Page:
I think it's safe to say that we can all be different people depending on who we're with. The person you are sat at home with your family probably isn't the same person who stands in front of your boss. We hide different things from different people, and we aim to present the best version of ourselves to those who don't really know us, to those who we want to impress, or simply to those who we're not yet comfortable enough with to show the 'real' us.
The same goes for our online-selves. We're quick to un-tag ourselves from those slightly dodgy Facebook photo's, to share our good news on Twitter, or to show the world our favourite (and slightly edited) possessions, purchases, adventures and faces on Instagram. But does this represent our whole lives, all the time? No, of course it doesn’t. I never quite realised this as much as before I started blogging.
When you start a blog, you basically put yourself on the internet, you give people, most of whom you've never met, a glimpse into your life. Whether this be directly through blog posts or vlogs on Youtube, or more often than not, regular Twitter, Snapchat and Instagram updates. But it's still just this, a glimpse.
Some bloggers are more open with their readers than others, and the one thing that has really amazed me more than anything from blogging, is just how strong minded a lot of bloggers are. I'm constantly inspired by all the mental health posts I read, people being so open about their thoughts, feelings, anxiety, depression, and not just having the strength to talk about it, but wanting to actually help others who might just be in the same position. This is something that I don't think I could ever do, and I admire every single one of you for it. You're all simply amazing.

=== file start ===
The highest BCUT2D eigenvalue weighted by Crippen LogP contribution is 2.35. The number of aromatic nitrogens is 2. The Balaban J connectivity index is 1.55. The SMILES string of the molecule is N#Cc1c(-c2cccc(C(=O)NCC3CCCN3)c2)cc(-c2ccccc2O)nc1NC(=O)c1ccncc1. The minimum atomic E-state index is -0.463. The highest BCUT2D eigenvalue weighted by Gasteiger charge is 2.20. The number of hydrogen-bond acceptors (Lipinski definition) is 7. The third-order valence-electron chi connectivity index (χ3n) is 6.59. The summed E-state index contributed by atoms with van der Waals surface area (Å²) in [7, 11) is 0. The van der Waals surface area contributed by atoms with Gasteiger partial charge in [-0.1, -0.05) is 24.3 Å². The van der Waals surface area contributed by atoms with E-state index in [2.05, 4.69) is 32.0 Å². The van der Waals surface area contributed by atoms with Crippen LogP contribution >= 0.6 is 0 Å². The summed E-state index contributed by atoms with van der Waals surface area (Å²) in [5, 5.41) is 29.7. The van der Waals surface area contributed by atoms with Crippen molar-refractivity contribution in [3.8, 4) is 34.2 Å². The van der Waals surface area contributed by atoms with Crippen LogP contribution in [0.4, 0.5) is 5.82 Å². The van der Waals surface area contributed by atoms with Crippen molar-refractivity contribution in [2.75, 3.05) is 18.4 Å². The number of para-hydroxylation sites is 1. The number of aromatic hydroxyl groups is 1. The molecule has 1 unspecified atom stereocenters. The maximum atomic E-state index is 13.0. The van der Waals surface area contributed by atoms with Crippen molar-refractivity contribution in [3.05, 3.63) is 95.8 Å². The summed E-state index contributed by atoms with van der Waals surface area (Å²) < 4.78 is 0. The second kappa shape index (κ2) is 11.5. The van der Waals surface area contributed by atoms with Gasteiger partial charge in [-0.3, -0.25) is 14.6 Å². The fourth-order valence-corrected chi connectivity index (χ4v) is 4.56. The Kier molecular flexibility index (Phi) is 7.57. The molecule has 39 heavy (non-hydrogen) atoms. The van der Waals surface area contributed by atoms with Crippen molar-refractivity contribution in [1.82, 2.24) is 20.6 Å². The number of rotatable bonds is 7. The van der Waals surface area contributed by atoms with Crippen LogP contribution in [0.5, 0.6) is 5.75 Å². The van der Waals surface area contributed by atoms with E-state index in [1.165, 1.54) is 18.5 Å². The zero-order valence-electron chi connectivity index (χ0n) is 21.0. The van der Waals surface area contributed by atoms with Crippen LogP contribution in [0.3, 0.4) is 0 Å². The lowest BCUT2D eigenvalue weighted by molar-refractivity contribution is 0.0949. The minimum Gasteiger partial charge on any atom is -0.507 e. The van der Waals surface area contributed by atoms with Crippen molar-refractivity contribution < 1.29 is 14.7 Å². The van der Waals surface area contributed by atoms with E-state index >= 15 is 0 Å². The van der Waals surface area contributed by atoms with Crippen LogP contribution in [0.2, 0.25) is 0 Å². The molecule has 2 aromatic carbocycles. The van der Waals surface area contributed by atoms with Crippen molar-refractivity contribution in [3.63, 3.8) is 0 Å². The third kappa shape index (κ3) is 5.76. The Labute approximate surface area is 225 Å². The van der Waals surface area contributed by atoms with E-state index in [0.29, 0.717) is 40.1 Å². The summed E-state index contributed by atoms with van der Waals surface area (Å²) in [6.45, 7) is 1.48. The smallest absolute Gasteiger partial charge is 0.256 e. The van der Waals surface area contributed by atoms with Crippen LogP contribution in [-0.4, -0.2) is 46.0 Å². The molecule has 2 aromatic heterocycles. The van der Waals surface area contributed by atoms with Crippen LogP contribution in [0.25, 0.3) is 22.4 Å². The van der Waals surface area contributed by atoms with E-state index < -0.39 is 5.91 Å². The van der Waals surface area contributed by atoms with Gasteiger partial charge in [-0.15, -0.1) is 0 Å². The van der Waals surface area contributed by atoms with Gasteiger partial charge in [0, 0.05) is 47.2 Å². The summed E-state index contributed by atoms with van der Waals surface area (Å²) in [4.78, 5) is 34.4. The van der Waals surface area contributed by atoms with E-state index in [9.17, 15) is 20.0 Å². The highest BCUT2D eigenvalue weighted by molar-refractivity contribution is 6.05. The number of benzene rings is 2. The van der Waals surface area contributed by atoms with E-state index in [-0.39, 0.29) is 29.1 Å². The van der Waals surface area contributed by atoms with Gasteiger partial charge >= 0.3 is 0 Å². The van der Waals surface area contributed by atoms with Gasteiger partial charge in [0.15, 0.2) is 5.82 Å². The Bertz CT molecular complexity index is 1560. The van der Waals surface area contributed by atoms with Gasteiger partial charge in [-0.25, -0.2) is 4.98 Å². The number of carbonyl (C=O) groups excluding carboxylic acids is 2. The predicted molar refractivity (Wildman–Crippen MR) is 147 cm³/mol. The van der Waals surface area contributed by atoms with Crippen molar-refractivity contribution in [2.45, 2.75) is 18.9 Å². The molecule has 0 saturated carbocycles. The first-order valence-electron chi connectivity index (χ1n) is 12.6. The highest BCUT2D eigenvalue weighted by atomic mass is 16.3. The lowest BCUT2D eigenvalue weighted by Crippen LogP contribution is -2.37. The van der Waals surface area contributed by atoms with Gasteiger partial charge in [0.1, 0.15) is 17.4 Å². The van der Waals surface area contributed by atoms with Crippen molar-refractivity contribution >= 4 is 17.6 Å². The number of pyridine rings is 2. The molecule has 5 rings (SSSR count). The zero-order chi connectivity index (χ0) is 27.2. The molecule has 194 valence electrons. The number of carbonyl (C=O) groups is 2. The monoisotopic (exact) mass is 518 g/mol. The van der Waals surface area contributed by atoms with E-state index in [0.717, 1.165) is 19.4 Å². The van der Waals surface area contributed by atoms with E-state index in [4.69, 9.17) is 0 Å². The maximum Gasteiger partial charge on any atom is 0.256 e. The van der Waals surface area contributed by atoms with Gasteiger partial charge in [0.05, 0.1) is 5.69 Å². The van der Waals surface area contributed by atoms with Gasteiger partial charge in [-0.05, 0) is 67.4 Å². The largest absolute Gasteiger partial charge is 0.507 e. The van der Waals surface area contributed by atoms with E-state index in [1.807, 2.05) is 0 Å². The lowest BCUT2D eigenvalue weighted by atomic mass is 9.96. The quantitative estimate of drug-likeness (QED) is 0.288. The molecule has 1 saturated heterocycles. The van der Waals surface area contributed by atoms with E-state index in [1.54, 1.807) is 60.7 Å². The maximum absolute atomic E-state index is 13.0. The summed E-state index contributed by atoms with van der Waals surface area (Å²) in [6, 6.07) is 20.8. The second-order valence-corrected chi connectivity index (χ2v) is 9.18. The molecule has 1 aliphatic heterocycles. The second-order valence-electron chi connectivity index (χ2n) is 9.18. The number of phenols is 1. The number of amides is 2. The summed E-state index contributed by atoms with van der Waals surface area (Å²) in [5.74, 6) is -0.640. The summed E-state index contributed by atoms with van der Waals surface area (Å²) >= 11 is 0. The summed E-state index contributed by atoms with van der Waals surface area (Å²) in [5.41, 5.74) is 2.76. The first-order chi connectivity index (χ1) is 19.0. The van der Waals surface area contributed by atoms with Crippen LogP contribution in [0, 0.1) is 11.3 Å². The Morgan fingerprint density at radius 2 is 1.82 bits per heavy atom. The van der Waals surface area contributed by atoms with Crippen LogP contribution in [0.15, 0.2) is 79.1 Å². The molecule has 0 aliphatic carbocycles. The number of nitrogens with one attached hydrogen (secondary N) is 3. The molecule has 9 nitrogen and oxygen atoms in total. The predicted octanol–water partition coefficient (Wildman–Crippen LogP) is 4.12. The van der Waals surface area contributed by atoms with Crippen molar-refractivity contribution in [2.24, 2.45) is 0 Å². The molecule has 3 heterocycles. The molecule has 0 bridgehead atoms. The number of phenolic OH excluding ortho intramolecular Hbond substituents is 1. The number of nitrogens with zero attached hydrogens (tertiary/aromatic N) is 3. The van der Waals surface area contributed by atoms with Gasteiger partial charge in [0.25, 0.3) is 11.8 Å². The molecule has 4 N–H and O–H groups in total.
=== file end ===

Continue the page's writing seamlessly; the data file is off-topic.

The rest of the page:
No matter what the subject though, I think we've all probably written at least one personal post that's had us feeling a little bit sick at the thought of hitting that publish button. But, I bet they're the posts that you also get some of the best responses to, right? People love to read honest and real posts about the lives of others, and in a sense I think it brings a sort of comfort to us.
However, that still doesn't show everything, there's still a lot of things that we just don't share. You wouldn't record the stupid arguments you have with friends or family. You wouldn't tweet all the times when you suddenly feel down, when you feel completely crap about yourself and all you want to do is curl up in your bed with lots of chocolate and cry, and you probably definitely wouldn't share the reasons why. You wouldn't Instagram a photograph of your iPad screen while you start to google those symptoms you're getting, while convincing yourself you're about to pop your clogs because of some rare illness you've discovered on Wikipedia.
Remember that we never really quite know what each other is going through either. We can all have times that are hard for us, and it's those times that we don’t broadcast to the world. It's just as easy to post happy and seemingly normal things on twitter while you're hiding under previously mentioned duvet as it is to post them when you're in the best mood you've been in all week.
Don't presume someone is just fine based on what they tweet. You can hide a lot behind social media.